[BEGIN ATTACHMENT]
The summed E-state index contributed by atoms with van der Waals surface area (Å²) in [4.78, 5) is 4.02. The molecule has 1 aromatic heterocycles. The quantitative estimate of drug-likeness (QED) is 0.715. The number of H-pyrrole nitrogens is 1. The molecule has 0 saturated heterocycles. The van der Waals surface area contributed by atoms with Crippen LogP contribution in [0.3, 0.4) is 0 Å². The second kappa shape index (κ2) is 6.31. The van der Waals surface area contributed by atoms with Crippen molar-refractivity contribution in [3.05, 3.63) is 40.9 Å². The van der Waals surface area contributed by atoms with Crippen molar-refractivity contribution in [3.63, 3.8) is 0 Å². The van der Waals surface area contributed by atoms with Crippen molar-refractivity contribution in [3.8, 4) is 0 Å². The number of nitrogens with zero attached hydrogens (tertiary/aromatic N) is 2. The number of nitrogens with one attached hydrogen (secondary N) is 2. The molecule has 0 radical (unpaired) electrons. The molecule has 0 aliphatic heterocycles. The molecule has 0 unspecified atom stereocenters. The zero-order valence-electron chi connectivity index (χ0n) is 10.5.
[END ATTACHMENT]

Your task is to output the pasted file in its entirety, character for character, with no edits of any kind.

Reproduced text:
The summed E-state index contributed by atoms with van der Waals surface area (Å²) in [4.78, 5) is 4.02. The molecule has 1 aromatic heterocycles. The quantitative estimate of drug-likeness (QED) is 0.715. The number of H-pyrrole nitrogens is 1. The molecule has 0 saturated heterocycles. The van der Waals surface area contributed by atoms with Crippen LogP contribution in [0.3, 0.4) is 0 Å². The second kappa shape index (κ2) is 6.31. The van der Waals surface area contributed by atoms with Crippen molar-refractivity contribution in [3.05, 3.63) is 40.9 Å². The van der Waals surface area contributed by atoms with Crippen molar-refractivity contribution in [3.63, 3.8) is 0 Å². The van der Waals surface area contributed by atoms with Crippen molar-refractivity contribution in [3.8, 4) is 0 Å². The number of nitrogens with zero attached hydrogens (tertiary/aromatic N) is 2. The number of nitrogens with one attached hydrogen (secondary N) is 2. The molecule has 0 radical (unpaired) electrons. The molecule has 0 aliphatic heterocycles. The molecule has 0 unspecified atom stereocenters. The zero-order valence-electron chi connectivity index (χ0n) is 10.5.